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Still learning bash but I had some questions in regards to my script.

My goal with the script is to access a folder with jpg images and if an image is 34.9kb it will return file not present. 34.9kb is the size of the image that shows "image not present".

#!/bin/bash

#Location
DIR="/mnt/windows/images"

file=file.jpg
badfile=12345
actualsize=$(du -b "$file" | cut -f 1)
if [ $actualsize -ge $badfile ]; then
    echo $file does not exist >> results.txt
else
    echo $file exists >> results.txt
fi

I need it to print each line to a txt file named results. I did research where some people either suggested using du -b or stat -c '%s' but I could not see what the pros and cons would be for using one or the other. Would the print to file come after the if else or stay with the if since Im printing for each file?? I need to print the name and result in the same line. What would be the best way to echo the file??

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2 Answers 2

up vote 0 down vote accepted

Based on your question and your comments on your following question I'm assuming what you want to do is:

  1. Iterate through all the *.jpg files in a specific directory
  2. Run different commands depending on the size of the image
    • Specifically, you want to print "[filename] does not exist" if the file is of size 40318 bytes.

If my assumptions are close, then this should get you started:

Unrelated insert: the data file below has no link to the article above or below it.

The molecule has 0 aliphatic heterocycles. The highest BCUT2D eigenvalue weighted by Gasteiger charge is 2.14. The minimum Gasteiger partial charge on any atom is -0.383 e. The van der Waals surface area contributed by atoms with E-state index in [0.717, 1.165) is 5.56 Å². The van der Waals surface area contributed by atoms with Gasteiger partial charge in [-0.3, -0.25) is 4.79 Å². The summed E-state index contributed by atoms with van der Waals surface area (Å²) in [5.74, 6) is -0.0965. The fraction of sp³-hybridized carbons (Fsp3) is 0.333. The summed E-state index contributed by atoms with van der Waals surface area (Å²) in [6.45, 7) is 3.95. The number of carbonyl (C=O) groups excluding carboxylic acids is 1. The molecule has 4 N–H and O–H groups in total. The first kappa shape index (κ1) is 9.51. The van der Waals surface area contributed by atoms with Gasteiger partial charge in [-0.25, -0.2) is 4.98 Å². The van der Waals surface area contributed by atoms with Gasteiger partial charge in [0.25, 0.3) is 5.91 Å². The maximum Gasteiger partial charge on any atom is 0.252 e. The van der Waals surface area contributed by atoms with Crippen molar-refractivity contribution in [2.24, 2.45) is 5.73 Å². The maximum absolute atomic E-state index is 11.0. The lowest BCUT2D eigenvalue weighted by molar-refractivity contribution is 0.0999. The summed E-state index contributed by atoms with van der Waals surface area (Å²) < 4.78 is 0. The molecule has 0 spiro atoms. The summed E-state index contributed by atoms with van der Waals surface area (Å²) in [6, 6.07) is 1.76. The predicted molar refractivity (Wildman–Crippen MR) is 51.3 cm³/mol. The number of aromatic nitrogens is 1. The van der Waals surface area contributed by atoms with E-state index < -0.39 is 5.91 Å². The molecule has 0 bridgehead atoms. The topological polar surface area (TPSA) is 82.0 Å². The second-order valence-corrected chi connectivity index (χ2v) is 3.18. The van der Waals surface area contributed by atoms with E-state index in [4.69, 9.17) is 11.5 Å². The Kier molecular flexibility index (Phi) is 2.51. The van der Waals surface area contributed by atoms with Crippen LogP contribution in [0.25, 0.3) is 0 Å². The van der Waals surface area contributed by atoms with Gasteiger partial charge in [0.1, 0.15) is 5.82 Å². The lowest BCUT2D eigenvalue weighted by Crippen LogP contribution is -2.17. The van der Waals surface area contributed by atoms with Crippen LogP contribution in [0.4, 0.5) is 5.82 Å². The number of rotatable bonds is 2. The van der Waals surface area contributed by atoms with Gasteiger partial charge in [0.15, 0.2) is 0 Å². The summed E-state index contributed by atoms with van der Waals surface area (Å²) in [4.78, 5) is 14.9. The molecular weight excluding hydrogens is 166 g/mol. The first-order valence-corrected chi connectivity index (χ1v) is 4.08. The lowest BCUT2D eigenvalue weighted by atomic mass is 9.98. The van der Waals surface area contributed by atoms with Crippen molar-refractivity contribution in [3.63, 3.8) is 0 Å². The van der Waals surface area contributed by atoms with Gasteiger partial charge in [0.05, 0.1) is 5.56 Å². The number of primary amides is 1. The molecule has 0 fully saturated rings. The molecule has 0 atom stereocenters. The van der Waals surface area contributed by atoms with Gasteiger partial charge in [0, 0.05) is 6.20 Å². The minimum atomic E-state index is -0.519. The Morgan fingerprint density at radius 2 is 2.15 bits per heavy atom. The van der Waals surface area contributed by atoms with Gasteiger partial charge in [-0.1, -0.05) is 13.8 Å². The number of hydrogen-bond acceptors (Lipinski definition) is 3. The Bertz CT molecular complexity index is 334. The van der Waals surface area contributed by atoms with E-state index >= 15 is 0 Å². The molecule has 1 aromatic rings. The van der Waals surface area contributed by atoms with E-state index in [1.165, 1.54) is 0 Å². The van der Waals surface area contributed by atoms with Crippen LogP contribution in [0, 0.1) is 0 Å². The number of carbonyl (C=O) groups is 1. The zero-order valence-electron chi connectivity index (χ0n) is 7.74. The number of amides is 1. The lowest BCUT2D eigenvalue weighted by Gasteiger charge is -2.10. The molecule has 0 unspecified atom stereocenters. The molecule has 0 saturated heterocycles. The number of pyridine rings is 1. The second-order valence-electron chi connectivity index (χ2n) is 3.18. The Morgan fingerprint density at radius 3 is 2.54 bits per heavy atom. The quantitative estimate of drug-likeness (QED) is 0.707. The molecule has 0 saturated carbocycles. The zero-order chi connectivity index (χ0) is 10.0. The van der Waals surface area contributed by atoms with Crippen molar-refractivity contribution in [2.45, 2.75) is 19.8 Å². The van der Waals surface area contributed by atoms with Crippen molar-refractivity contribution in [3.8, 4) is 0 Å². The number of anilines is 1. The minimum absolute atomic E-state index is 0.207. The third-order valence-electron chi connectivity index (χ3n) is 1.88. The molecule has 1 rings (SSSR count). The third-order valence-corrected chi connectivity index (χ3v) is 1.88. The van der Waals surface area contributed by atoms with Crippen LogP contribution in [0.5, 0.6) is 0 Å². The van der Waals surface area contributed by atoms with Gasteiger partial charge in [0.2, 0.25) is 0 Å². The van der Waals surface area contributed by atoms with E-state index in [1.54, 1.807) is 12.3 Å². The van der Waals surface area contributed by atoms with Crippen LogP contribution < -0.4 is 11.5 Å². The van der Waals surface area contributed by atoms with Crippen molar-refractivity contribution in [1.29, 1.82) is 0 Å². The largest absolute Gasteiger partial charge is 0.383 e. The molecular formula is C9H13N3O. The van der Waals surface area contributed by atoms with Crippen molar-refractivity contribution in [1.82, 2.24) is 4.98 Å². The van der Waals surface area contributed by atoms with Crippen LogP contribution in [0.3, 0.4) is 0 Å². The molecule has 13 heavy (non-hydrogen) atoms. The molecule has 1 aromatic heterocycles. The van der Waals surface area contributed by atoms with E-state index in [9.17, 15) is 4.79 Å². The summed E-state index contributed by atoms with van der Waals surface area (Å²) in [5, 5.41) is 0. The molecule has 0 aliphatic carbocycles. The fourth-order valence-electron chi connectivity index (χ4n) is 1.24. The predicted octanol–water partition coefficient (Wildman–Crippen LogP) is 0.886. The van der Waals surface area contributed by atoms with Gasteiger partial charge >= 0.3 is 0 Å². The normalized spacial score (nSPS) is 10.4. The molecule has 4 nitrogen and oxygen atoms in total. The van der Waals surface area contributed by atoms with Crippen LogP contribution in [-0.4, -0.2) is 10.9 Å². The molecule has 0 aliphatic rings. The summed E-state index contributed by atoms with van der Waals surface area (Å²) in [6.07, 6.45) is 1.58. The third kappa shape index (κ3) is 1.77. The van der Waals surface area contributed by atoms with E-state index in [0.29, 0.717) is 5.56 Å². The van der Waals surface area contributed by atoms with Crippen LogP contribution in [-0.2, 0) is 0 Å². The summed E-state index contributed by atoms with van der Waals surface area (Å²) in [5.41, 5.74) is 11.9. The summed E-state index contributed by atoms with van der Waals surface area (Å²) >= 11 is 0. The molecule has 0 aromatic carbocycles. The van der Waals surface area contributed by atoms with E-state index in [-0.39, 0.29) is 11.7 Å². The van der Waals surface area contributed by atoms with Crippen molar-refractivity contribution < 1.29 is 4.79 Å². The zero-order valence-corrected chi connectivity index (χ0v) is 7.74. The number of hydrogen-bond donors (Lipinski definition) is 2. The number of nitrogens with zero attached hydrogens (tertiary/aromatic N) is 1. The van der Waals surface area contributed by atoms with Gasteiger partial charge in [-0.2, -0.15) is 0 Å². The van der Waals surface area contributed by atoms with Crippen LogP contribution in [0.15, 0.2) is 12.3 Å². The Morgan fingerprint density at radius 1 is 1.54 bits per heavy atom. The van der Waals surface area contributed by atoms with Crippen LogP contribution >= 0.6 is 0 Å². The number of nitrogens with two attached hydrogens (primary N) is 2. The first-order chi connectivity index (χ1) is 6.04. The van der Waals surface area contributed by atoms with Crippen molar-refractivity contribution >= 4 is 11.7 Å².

# Location
DIR="/home/lsc"
# Size to match
BADSIZE=40318

find "$DIR" -maxdepth 1 -name "*.jpg" | while read filename; do
    FILESIZE=$(stat -c "%s" "$filename")  # get file size
    if [ $FILESIZE -eq $BADSIZE ]; then
        echo "$filename has a size that matches BADSIZE"
    else
        echo "$filename is fine"
    fi
done

Note that I've used "find ... | while read filename" instead of "for filename in *.jpg" because the former can better handle paths that contain spaces.

Also note that $filename will contain the full path the the file (e.g. /mnt/windows/images/pic.jpg). If you want to only print the filename without the path, you can use either:

echo ${filename##*/}

or:

echo $(basename $filename)

The first uses Bash string maniputation which is more efficient but less readable, and the latter does so by making a call to basename.

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stat -c '%s' will give you the file size and nothing else, while du -b will include the file name in the output, so you'll have to use for instance cut or awk to get just the file size. For your requirements I'd go with stat.

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